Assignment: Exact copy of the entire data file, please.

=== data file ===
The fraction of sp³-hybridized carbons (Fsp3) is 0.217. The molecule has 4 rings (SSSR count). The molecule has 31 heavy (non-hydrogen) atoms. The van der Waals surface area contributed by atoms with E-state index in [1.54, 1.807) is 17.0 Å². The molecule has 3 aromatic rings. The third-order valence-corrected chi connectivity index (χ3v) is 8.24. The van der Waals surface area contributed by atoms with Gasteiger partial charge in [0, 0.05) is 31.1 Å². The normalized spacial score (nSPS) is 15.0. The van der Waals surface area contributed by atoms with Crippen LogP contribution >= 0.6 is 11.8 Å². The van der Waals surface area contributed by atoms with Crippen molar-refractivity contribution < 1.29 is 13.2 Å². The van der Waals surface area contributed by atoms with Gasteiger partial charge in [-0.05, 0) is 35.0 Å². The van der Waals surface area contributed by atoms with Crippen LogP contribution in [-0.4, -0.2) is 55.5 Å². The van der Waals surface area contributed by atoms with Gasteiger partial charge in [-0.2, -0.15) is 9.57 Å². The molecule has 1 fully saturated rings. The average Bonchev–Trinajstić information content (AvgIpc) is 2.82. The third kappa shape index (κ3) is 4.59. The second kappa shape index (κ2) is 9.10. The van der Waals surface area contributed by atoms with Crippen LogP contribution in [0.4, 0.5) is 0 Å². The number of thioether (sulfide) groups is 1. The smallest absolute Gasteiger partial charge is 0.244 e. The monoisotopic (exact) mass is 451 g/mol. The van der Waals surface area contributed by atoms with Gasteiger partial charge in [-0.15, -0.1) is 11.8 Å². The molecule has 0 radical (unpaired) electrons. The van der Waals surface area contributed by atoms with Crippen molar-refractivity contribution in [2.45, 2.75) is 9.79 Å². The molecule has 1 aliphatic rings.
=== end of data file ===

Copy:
The fraction of sp³-hybridized carbons (Fsp3) is 0.217. The molecule has 4 rings (SSSR count). The molecule has 31 heavy (non-hydrogen) atoms. The van der Waals surface area contributed by atoms with E-state index in [1.54, 1.807) is 17.0 Å². The molecule has 3 aromatic rings. The third-order valence-corrected chi connectivity index (χ3v) is 8.24. The van der Waals surface area contributed by atoms with Gasteiger partial charge in [0, 0.05) is 31.1 Å². The normalized spacial score (nSPS) is 15.0. The van der Waals surface area contributed by atoms with Crippen LogP contribution >= 0.6 is 11.8 Å². The van der Waals surface area contributed by atoms with Crippen molar-refractivity contribution < 1.29 is 13.2 Å². The van der Waals surface area contributed by atoms with Gasteiger partial charge in [-0.05, 0) is 35.0 Å². The van der Waals surface area contributed by atoms with Crippen LogP contribution in [-0.4, -0.2) is 55.5 Å². The van der Waals surface area contributed by atoms with Gasteiger partial charge in [-0.2, -0.15) is 9.57 Å². The molecule has 1 fully saturated rings. The average Bonchev–Trinajstić information content (AvgIpc) is 2.82. The third kappa shape index (κ3) is 4.59. The second kappa shape index (κ2) is 9.10. The van der Waals surface area contributed by atoms with Crippen LogP contribution in [0.4, 0.5) is 0 Å². The number of thioether (sulfide) groups is 1. The smallest absolute Gasteiger partial charge is 0.244 e. The monoisotopic (exact) mass is 451 g/mol. The van der Waals surface area contributed by atoms with Gasteiger partial charge in [-0.15, -0.1) is 11.8 Å². The molecule has 0 radical (unpaired) electrons. The van der Waals surface area contributed by atoms with Crippen molar-refractivity contribution in [2.45, 2.75) is 9.79 Å². The molecule has 1 aliphatic rings.